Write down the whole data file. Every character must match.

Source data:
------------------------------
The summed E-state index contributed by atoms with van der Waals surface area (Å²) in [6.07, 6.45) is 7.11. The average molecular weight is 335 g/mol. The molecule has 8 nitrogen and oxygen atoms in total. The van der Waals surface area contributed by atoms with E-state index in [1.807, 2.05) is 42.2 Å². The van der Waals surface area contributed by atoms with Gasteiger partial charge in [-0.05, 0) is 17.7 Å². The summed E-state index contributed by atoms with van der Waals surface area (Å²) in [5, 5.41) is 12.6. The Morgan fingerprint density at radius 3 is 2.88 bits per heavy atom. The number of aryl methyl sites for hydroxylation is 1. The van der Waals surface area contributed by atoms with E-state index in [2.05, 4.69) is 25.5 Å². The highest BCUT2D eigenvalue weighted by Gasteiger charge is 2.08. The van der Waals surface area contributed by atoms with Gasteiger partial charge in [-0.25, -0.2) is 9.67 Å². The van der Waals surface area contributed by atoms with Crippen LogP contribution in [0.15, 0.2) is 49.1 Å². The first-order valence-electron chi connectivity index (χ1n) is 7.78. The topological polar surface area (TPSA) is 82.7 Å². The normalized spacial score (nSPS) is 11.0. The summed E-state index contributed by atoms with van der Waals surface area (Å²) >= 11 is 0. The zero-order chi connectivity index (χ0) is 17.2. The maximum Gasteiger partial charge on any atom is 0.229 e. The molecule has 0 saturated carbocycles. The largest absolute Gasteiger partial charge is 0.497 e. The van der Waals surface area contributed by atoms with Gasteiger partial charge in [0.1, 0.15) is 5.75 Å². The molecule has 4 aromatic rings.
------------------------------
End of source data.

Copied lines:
The summed E-state index contributed by atoms with van der Waals surface area (Å²) in [6.07, 6.45) is 7.11. The average molecular weight is 335 g/mol. The molecule has 8 nitrogen and oxygen atoms in total. The van der Waals surface area contributed by atoms with E-state index in [1.807, 2.05) is 42.2 Å². The van der Waals surface area contributed by atoms with Gasteiger partial charge in [-0.05, 0) is 17.7 Å². The summed E-state index contributed by atoms with van der Waals surface area (Å²) in [5, 5.41) is 12.6. The Morgan fingerprint density at radius 3 is 2.88 bits per heavy atom. The number of aryl methyl sites for hydroxylation is 1. The van der Waals surface area contributed by atoms with E-state index in [2.05, 4.69) is 25.5 Å². The highest BCUT2D eigenvalue weighted by Gasteiger charge is 2.08. The van der Waals surface area contributed by atoms with Gasteiger partial charge in [-0.25, -0.2) is 9.67 Å². The van der Waals surface area contributed by atoms with Crippen LogP contribution in [0.15, 0.2) is 49.1 Å². The first-order valence-electron chi connectivity index (χ1n) is 7.78. The topological polar surface area (TPSA) is 82.7 Å². The normalized spacial score (nSPS) is 11.0. The summed E-state index contributed by atoms with van der Waals surface area (Å²) >= 11 is 0. The zero-order chi connectivity index (χ0) is 17.2. The maximum Gasteiger partial charge on any atom is 0.229 e. The molecule has 0 saturated carbocycles. The largest absolute Gasteiger partial charge is 0.497 e. The van der Waals surface area contributed by atoms with Gasteiger partial charge in [0.1, 0.15) is 5.75 Å². The molecule has 4 aromatic rings.